Images:

Links to related web content / sources:
The National Archives
Cyril Brown
Harry Brown
Obery Archibald Brown
Bertram George Brown
Shaftesbury Grammar School War Memorial

Gerald Bardsley Taylor

Surname: Taylor
Other names: Gerald "Jerry" Bardsley
Other people in this story:
John William Taylor
Ann Mary Taylor née Bardsley
John "Jack" William Taylor
Pryce Taylor
Arnold Bradley Taylor
Locations in this story:
Loughborough, Leicestershire
Bell Foundry House, Freehold Street, Loughborough
Shaftesbury Grammar School, Shaftesbury, Dorset
Nottingham University
Canada
France
Trefcon British Cemetery, Caulaincourt, Aisne, France

Story:
Gerald “Jerry” Bardsley Taylor was born in 1886 in Loughborough, Leicestershire. He was the son of John William Taylor, a Bellfounder, and Ann Mary Bardsley. His siblings included John "Jack" William (born 1885), Pryce Taylor (born 1891) and Arnold Bradley (born 1894). The family lived at Bell Foundry House, Freehold Street, Loughborough. “Jerry” attended Shaftesbury Grammar School from September 1893 to July 1902. He was captain of the cricket and football teams, and was “Champion Athlete” in 1901 and 1902. After leaving the school he entered Nottingham University and then, in 1905 went to Canada, where he remained until the outbreak of the war.

The Shaftesbury Grammar School Magazine reported: “Jerry Taylor enlisted in a Canadian Infantry Battalion (31st Alberta) soon after the war broke out, and went to the front in September, 1915. He soon rose to be a sergeant, and after the Somme offensive in July, 1916, he came home and took a commission in the Leicestershire Regiment.” In 1918 he was allowed to return to Canada to visit his farm for three months. The first fortnight of September was spent in England before he returned to France.

The report continues: “On Sept. 23rd, a neighbouring battalion of the Durham L.I. applied to his regiment for three officers to go “over the top” with them next day. “Jerry” was one of the three selected, and had scarcely crossed the parapet when he was instantaneously killed by machine gun fire. He was a fine all-round sportsman, and after leaving School played regularly for the Loughborough Corinthians F.C. A magnificent figure of a man, full of life and energy, and yet so gentle and affectionate that he was beloved by all. He is the third of his brothers to die in this war, Arnold having been killed in July, 1916, and John in September, 1916, and we offer our very deepest sympathy to his father and family in their terrible losses.”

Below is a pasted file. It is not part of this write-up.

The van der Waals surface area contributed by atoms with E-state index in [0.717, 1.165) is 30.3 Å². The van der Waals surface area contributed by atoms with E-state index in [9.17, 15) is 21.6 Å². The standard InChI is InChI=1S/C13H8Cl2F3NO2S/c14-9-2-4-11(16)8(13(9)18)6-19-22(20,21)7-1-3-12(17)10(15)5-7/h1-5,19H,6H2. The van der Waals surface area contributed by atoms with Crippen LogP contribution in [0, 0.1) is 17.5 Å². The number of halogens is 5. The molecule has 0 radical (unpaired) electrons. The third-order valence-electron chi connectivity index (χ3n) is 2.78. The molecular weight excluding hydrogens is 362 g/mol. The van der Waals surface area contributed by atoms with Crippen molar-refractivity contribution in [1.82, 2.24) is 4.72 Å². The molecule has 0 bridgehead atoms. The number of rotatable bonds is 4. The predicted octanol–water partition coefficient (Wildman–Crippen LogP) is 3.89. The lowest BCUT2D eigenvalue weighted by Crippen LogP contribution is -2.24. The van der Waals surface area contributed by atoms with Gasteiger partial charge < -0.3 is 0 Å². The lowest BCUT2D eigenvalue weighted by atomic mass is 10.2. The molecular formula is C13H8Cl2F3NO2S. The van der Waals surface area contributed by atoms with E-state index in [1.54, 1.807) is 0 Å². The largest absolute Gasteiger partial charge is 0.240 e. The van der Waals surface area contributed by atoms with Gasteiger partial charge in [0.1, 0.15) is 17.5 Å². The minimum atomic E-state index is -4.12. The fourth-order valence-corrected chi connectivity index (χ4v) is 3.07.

He died on 24th September 1918 and was buried at the Trefcon British Cemetery, Caulaincourt, Aisne. He was awarded the Victory and British War medals.

As a former pupil his name was recorded on the Shaftesbury Grammar School war memorial, now in Shaftesbury School.  A "First List of Old Shastonians Serving in H.M. Forces" was produced by Shaftesbury Grammar School in September 1915. It shows the regiment in which Gerald served and the date and term in which he left school. Throughout the war a hand-written list was also compiled of Shaftesbury Grammar School old boys serving in the armed forces. An asterix can be seen next to Gerald's name, indicating that he had died. The board is now at Gold Hill Museum.

Printed Sources: 

Shaftesbury Grammar School Magazine, June 1918
Shaftesbury Grammar School Magazine, November 1918
First List of Old Shastonians Serving in H.M. Forces, September 1915

Images:
  • List of Old Shastonians 1
  • List of Old Shastonians 4
  • Shaftesbury Grammar School Old Boys 1
  • Shaftesbury Grammar School Old Boys 7